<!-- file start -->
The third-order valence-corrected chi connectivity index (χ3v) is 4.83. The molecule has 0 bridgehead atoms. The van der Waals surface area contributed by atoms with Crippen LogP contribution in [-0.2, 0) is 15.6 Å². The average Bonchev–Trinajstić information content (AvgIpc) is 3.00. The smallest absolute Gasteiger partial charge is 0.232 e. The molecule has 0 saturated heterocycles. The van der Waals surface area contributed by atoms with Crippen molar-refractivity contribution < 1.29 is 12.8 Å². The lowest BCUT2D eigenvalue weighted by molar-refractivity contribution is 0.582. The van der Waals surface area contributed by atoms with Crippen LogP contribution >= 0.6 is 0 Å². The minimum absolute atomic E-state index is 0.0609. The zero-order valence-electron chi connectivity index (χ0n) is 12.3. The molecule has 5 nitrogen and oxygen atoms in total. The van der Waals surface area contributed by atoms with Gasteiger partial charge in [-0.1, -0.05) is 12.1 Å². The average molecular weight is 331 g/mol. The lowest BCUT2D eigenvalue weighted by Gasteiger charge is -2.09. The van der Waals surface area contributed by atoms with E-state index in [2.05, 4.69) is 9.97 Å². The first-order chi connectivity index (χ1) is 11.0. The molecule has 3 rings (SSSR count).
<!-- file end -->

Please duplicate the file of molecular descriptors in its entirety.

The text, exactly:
The third-order valence-corrected chi connectivity index (χ3v) is 4.83. The molecule has 0 bridgehead atoms. The van der Waals surface area contributed by atoms with Crippen LogP contribution in [-0.2, 0) is 15.6 Å². The average Bonchev–Trinajstić information content (AvgIpc) is 3.00. The smallest absolute Gasteiger partial charge is 0.232 e. The molecule has 0 saturated heterocycles. The van der Waals surface area contributed by atoms with Crippen molar-refractivity contribution < 1.29 is 12.8 Å². The lowest BCUT2D eigenvalue weighted by molar-refractivity contribution is 0.582. The van der Waals surface area contributed by atoms with Crippen LogP contribution >= 0.6 is 0 Å². The minimum absolute atomic E-state index is 0.0609. The zero-order valence-electron chi connectivity index (χ0n) is 12.3. The molecule has 5 nitrogen and oxygen atoms in total. The van der Waals surface area contributed by atoms with Gasteiger partial charge in [-0.1, -0.05) is 12.1 Å². The average molecular weight is 331 g/mol. The lowest BCUT2D eigenvalue weighted by Gasteiger charge is -2.09. The van der Waals surface area contributed by atoms with E-state index in [2.05, 4.69) is 9.97 Å². The first-order chi connectivity index (χ1) is 11.0. The molecule has 3 rings (SSSR count).